– Luc Gnacadja, in his second three-year term as executive secretary, United Nations Convention to Combat Desertification (UNCCD), is widely seen as delivering on his commitment to manage the world’s drylands.
At the UNCCD’s Oct. 10 – 21, 10th conference of the parties (COP-10), he has made substantial progress in bringing this ‘poor sister’ of the three Rio Conventions (Climate Change, Biodiversity and Desertification) closer to its rightful place.
Passionate about his mission, this Benin-born architect was minister of environment, housing and urban development in his country from 1999 to 2005 and received the World Bank’s ‘2002 Green Award’.
In this interview with IPS correspondent Manipadma Jena, Gnacadja argues in favour of private investment in land management.
Q: Drylands are overwhelmingly regarded as marginal lands, whereas they are precious gene pools for desertification, land degradation and drought (DLDD). What is UNCCD’s strategy to change this thinking into a positive one? A: I think we have to get better at using the wisdom, knowledge and the successes of people living in drylands.
For climate change to pick up that overarching momentum in the late 90s, scientists did good work in communicating related facts and figures. Some outstanding people, some policy makers understood the serious implications and presented the information in a way that challenged the world.
COP 10 is an opportunity to pick up information about food security and act on it before it gets too late to remedy the situation. The economic crises of 2007-08 and again in 2010-11 have shown that if we go on doing business as usual, degrading land at 25 times the historical pace, losing 12 million hectares – areas larger than my country Benin – to drought and desertification, it is ‘mission impossible’ to feed nine billion people by 2050.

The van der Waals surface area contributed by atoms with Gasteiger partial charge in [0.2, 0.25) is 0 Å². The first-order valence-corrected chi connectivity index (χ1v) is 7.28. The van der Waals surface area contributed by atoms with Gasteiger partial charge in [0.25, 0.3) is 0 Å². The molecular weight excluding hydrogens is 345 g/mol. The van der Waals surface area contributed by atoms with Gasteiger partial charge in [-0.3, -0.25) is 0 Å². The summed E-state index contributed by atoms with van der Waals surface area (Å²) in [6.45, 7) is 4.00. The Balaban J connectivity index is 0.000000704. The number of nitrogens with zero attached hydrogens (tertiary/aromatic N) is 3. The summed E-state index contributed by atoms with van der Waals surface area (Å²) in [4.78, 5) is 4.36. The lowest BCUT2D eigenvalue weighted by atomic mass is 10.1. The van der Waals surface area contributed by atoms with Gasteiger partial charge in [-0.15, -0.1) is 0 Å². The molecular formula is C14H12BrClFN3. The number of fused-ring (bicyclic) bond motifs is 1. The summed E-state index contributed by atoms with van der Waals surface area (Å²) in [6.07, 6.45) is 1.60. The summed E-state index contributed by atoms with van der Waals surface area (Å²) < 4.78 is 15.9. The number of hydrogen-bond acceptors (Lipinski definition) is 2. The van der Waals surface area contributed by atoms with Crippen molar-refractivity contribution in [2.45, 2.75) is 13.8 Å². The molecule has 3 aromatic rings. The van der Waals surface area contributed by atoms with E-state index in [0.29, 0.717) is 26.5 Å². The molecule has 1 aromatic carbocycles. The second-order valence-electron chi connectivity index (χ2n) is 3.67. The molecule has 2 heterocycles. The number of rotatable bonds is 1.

Q: You just mentioned that scientists are getting better at communicating the science of climate change. How people-friendly are they getting at communicating the science of desertification and land degradation? A: Till as late as 2009, a commonly agreed platform to measure desertification was not available to us. Countries had not agreed on any impact indicators that could measure and monitor stress. At COP 9 in Buenos Aires, Argentina, we got the required input from scientists and the decision to make two (percentage of green cover and percentage above the poverty line) of the 11 DLDD indicators were made mandatory for reporting. These scientific indicators will be made further people-friendly; but you are right, we need to do more because soil is much more complex, diverse and site-specific.
Soil is the answer to global warming – it is the second largest carbon sink next to the oceans. When carbon is sequestered in the oceans it acidifies the ecosystem, but when sequestered in the soil, carbon benefits food security and the biodiversity. Why are we not able to appreciate this?
Q: What could be the reason for the world not appreciating and acting on this? A: We only see what our spectacles allow us to see. When one does not see what one needs to see, we need to change our spectacles and it is our responsibility to provide the appropriate one – one for the general public and yet another for policy makers.
Q: The involvement of the private or business sector evolved substantially during COP 10. Incentives for the business community are expected; how will the checks and controls be exercised? A: We need the private sector in sustainable land management (SLM). Governments world over spend some one percent on this, the rest comes from the private sector that includes small farmers to large corporates. The governments must create a conducive atmosphere to harness private investment in SLM and guide the investment in the correct direction.
At COP 10, for the first time a 90-company strong business forum has taken the initiative to be part of the UNCCD call to create a land degradation neutral world and voluntarily declare their commitment to work to this end. This dialogue between the private sector and the governments will exercise the checks and balances. We need to maintain and sustain this dialogue.
The private sector needs to understand that any investment it makes has to be win-win – beneficial for the local population- even what is being called ‘land-grab’; beneficial to the resource base and ecosystem and of course profitable to themselves as well. And, this is possible.
Q: How and how much do you see the Changwon Initiative helping to combat DLDD? A: The Changwon Initiative is a political initiative of the Korean government which will be chairing the COP bureau for the next two years till COP 11. It will help the UNCCD mission because it is focused on the three pillars that we need to accelerate the action to combat desertification.